It wasn't bad, but there was a huge amount of repetition from the first book. At times it felt like it was just the first book but watered down. There were sections that were new, going into more depth about his relationship with the guy he ran away with, and getting into drama school. I can see why a follow-up was necessary, because none of that fitted into the first book, but having to recap previous stories for anyone who hadn't read the first book slowed it down a lot. 

There was one particular scene at a department store in Leeds where he was horrendously treated by both the department store and the police - falsely accused of shoplifting. He described the feeling and I wholly felt for him as I was falsely accused of shoplifting once, too. I was backpacking with a friend around Australia. We'd been into Target the day before and I'd bought a hat. I went back the next day to look at the clothes again but decided there wasn't anything I liked enough to buy. Not thinking about it at all, I went to leave the shop and they stopped me because I was wearing the hat from yesterday. I hadn't got the receipt on me but I told them to check their CCTV - I hadn't touched anything in the shop. I'd been a foot away from everything, just looking. I think they heard my English accent and decided it wasn't worth arguing, but told me not to come back to the store! No worries - I did not, and never will, spend another penny in Target as long as I live. I was only about 23 at the time, with no idea of my rights or what to do. It was humiliating and uncalled for. So, I knew exactly how he felt. But the way they treated him - strip searched, held even when they found nothing - it was disgusting.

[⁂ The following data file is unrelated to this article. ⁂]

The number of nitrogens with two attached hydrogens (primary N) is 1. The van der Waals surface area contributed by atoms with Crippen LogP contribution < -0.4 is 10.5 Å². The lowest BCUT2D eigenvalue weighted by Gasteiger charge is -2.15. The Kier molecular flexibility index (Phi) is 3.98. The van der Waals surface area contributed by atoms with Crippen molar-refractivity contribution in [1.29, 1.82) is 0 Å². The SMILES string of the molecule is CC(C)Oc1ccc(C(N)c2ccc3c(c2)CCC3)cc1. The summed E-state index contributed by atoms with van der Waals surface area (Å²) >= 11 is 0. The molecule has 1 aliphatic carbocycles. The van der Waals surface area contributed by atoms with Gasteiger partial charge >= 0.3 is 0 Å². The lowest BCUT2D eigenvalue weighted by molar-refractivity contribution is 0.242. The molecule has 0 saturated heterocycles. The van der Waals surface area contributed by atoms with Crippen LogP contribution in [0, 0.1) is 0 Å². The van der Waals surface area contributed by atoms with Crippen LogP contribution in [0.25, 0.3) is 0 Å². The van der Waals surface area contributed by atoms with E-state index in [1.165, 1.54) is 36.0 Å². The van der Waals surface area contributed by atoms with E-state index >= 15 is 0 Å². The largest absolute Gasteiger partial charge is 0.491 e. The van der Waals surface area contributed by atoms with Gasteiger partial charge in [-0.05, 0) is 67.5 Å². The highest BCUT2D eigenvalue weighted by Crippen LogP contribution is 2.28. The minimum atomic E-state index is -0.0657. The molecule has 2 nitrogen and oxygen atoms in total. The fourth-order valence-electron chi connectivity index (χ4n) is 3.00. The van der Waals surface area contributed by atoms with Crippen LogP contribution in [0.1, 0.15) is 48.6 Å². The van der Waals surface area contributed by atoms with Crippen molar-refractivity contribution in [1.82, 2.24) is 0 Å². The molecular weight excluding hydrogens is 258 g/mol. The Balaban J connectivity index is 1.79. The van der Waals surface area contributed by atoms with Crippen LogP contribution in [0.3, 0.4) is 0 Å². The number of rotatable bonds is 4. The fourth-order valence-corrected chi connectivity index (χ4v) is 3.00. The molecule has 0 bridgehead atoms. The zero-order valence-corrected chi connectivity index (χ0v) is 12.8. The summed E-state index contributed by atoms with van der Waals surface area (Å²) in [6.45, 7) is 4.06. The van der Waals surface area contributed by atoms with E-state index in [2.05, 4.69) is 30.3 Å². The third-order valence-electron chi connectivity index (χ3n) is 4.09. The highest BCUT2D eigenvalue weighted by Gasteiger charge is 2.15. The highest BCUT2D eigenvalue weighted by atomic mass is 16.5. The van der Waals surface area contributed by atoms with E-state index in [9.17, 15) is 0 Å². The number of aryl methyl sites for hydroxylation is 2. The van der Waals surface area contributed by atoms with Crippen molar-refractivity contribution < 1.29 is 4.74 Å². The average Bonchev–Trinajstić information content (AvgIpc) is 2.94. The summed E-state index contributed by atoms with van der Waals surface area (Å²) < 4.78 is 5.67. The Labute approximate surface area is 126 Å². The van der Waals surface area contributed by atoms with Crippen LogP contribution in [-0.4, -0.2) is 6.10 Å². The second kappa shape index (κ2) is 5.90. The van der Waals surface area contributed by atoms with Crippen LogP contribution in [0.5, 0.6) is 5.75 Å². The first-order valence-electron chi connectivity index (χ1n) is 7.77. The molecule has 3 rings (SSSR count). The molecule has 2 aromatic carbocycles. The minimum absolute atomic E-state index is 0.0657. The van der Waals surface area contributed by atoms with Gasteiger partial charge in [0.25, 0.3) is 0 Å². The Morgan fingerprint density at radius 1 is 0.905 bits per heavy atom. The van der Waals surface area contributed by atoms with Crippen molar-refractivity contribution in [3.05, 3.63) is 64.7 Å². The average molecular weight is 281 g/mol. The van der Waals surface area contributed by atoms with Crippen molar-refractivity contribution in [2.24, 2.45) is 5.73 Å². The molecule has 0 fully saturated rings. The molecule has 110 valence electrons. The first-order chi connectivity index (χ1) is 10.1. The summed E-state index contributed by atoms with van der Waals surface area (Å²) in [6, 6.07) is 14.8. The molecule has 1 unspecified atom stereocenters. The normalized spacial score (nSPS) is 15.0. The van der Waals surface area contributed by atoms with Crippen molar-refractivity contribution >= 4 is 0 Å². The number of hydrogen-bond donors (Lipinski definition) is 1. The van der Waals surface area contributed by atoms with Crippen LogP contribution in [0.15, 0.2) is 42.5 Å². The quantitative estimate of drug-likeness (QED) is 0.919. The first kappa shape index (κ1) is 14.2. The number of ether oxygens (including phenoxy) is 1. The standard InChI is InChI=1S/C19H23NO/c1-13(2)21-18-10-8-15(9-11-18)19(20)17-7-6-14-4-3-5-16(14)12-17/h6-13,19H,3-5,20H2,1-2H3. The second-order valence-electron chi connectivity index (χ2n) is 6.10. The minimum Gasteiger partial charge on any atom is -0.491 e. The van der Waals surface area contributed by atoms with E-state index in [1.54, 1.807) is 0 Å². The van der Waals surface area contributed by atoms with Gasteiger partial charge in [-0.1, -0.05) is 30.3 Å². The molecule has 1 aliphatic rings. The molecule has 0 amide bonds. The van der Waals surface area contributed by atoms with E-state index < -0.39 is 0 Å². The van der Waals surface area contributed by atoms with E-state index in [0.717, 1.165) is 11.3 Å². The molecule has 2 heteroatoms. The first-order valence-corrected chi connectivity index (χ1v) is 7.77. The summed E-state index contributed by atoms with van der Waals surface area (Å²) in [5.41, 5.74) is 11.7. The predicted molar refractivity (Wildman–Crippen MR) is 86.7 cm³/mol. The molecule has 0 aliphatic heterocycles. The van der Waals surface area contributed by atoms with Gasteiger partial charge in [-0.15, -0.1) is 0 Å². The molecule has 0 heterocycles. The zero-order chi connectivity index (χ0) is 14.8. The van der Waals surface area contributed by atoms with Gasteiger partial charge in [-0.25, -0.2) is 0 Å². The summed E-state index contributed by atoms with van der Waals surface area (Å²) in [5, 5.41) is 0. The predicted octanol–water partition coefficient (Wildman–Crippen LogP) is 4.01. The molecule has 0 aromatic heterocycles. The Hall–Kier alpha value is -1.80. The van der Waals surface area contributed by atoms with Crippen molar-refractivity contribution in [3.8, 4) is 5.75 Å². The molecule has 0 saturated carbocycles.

Still, there's a little humour in there:

Around once an hour, you heard the tumble of pins, confirmation that there was actually someone in the building doing something. In the diner, we had a few mocked-up 50s-style booths and a wide open space of ripped carpet where a play centre for toddlers used to stand before it became more of a danger zone than a play area.

Glad I read the sequel, but if you haven't read the first one, definitely start there.

Tuesday, 16 February 2021

The Dark

 

I was so in the mood for this:

A blackness leaves its lair, and begins slowly to spread.

It came like a malignant shadow with seductive promises of power. Somewhere in the night, a small girl smiled as her mother burned, asylum inmates slaughtered their attendants, and in slimy tunnels once-human creatures gathered. Madness raged as the lights began to fade, and humanity was attacked by an ancient, unstoppable evil.

Every now an then, some old school 80s horror is exactly what you crave.

When I was in my teens, I used to travel from Northants to London every other weekend to go see my dad. It involved an underground change between Euston and Victoria. There was a magazine shop at Euston where I'd pick up a copy of Fortean Times, and I'd always have a book with me. 

I first tried to read It when I was visiting mum's friend in Germany as a kid, but it was a bit lost on me and I never made it far beyond the first chapter. In high school, me and all my female friends were into Point Horror, which we swapped between us each week. By my early teens I'd worked my way back up to adult horror, and me and dad bonded over gruesome classics. We used to go to Blockbuster and he'd let me choose. I think Pet Sematary was the first book-to-film adaptation I ever saw. 

The only book I think I never finished was Nemesis by Shaun Hutson. I got to the part where someone electrocutes themselves on the central rail of the underground - whilst I was standing in Euston Station underground, staring at the central rail. I think I pressed on, but not much further.